Form is simultaneous to function

        Comment


        • #5
          Originally posted by Billet View Post
          Seems like a good idea to me. Should pass the "knock" test.

          How much will it weigh?
          About 9 pounds without drivers or crossover.... shouldn't be too bad.
          Form does not follow function
          Form is simultaneous to function

          Comment


          • #6
            What kind of concrete do you intend to use? Most of the redimix stuff has aggregate of around 3/8" or a bit bigger... Maybe mortarmix with some added fiberglass fibers for strength? Not questioning, I'm sure you have a good idea if how to do it, just curious.

            Looks like a pretty cool project. You control the look on the outside, the concrete creates extreme rigidity inside. Someday I'm gonna get me one of those 3d printers!

            TomZ
            Zarbo Audio Projects Youtube Channel: https://www.youtube.com/channel/UCEZ...aFQSTl6NdOwgxQ * 320-641 Amp Review Youtube: https://youtu.be/ugjfcI5p6m0 *Veneering curves, seams, using heat-lock iron on method *Trimming veneer & tips *Curved Sides glue-up video
            *Part 2 *Gluing multiple curved laminations of HDF

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            • #7
              I'd be curious as to how this would compare to one filled with (expandable) foam?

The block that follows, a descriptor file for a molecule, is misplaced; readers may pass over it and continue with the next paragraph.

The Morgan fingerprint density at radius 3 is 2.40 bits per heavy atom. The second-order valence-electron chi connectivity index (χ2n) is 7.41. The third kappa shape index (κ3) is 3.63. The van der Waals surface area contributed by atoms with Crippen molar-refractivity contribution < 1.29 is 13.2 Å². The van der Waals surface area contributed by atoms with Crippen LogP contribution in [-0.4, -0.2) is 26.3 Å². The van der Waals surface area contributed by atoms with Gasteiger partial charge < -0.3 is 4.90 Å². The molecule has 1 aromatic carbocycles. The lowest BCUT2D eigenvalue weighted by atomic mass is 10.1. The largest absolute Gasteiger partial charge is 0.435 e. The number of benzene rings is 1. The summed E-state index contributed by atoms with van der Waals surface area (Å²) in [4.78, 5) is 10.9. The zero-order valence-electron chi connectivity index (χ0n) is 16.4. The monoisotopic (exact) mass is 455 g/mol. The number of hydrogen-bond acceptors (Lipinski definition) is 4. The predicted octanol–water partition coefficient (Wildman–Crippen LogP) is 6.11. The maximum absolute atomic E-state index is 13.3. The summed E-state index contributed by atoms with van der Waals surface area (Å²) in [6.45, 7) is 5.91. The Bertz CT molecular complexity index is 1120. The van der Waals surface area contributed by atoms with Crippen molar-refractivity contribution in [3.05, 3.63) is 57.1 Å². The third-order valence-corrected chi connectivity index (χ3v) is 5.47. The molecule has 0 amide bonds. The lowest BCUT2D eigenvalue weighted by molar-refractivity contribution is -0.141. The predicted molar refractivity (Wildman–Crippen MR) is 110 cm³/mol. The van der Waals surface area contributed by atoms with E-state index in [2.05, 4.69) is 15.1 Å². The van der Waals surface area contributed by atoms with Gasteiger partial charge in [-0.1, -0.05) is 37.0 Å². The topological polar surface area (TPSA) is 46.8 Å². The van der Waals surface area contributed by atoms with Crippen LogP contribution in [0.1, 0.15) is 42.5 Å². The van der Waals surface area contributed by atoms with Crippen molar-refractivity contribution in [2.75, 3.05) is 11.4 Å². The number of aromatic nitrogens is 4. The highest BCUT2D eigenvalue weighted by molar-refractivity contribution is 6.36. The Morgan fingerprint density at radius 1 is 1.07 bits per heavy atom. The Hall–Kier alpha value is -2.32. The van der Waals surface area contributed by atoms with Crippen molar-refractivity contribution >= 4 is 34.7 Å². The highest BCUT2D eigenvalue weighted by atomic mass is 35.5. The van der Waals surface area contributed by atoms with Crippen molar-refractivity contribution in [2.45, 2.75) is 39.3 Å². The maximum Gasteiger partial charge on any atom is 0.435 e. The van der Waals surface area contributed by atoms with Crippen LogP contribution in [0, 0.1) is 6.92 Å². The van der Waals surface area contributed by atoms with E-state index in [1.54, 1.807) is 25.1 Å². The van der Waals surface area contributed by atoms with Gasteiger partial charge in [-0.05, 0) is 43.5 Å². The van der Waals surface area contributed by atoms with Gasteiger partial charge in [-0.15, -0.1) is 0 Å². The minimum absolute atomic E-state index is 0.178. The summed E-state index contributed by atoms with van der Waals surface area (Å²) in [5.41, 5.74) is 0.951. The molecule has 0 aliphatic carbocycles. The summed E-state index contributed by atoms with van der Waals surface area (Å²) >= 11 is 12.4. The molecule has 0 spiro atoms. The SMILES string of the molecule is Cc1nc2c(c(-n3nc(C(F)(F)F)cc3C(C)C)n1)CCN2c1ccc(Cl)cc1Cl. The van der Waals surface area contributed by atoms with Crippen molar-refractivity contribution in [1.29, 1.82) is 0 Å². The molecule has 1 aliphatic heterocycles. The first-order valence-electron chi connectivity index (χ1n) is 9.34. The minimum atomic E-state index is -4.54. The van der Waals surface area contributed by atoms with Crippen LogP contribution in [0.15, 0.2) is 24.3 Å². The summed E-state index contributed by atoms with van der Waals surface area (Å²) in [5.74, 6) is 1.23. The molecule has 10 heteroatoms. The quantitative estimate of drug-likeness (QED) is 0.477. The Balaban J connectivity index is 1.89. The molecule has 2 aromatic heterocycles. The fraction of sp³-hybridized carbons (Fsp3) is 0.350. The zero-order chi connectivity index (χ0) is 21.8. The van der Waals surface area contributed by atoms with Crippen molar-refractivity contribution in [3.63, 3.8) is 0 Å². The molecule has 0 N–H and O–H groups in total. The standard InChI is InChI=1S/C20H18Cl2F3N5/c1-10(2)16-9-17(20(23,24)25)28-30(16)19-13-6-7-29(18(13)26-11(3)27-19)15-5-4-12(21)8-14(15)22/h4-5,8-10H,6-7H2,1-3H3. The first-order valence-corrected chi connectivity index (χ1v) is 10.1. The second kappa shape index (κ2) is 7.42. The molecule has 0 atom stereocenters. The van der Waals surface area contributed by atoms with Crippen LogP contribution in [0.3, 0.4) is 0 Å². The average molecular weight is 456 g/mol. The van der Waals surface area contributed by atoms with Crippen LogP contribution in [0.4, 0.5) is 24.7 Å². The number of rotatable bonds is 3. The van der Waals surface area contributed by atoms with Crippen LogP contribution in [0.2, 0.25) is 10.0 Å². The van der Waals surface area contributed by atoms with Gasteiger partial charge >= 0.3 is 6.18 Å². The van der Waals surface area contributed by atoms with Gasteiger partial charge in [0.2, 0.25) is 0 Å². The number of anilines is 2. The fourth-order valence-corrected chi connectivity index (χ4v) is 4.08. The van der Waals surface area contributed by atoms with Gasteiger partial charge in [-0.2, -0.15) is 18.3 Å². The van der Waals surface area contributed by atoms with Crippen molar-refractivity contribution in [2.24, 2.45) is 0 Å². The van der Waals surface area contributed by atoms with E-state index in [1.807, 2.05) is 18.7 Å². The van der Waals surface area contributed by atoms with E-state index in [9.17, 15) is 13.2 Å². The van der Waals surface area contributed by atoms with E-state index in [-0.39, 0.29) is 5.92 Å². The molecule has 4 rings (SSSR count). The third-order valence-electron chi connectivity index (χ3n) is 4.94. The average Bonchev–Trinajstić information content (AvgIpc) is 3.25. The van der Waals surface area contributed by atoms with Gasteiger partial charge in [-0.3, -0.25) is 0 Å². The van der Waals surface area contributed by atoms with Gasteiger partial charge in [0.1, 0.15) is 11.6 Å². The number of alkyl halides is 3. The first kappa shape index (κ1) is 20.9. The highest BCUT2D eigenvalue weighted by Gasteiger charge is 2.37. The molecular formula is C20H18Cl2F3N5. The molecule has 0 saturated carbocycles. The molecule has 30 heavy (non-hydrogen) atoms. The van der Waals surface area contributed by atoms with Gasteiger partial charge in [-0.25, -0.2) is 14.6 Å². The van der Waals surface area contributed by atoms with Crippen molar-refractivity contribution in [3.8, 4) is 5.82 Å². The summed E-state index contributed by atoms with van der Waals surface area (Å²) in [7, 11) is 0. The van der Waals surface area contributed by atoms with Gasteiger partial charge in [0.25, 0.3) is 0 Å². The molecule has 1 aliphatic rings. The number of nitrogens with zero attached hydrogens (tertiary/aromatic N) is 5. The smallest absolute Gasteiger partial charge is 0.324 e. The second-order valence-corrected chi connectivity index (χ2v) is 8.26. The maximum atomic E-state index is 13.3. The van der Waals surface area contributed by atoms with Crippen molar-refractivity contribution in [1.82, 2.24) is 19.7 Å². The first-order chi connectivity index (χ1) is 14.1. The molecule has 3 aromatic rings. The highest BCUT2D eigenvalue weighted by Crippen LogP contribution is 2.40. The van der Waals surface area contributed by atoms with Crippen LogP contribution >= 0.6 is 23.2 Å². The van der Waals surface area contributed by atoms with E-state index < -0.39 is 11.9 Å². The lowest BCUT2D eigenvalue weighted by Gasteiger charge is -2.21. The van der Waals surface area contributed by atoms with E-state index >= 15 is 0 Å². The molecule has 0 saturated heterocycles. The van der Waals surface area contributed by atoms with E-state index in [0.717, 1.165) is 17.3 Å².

Comment


              • scholl
                scholl commented
                Editing a comment
                Multiple schools of thought. Build dense heavy boxes to sink vibration. Build light boxes to dissipate vibration quickly.

            • #8
              Originally posted by Chris Roemer View Post
              I'd be curious as to how this would compare to one filled with (expandable) foam?
              My assumption is that the higher density of the concrete would be preferable... would it not?

              Form does not follow function
              Form is simultaneous to function

              Comment


              • #9
                Originally posted by tomzarbo View Post
                What kind of concrete do you intend to use? Most of the redimix stuff has aggregate of around 3/8" or a bit bigger... Maybe mortarmix with some added fiberglass fibers for strength? Not questioning, I'm sure you have a good idea if how to do it, just curious.

                Looks like a pretty cool project. You control the look on the outside, the concrete creates extreme rigidity inside. Someday I'm gonna get me one of those 3d printers!

                TomZ
                I'm not sure exactly what kind of concrete to use, but it seems like it would be possible, based on a gazillion small concrete flower pots out there, many of which are DIY. Looks like a fun hobby actually, there are lots of premade molds you can buy.

                Form does not follow function
                Form is simultaneous to function

                Comment


                • #10
                  Here it is with the drivers in place.... is the spacing between the woofer and the back wall ok? I'm assuming so, based on how I've seen some drivers packed into some micro monitors these days... the PE Passive Aggressives come to mind...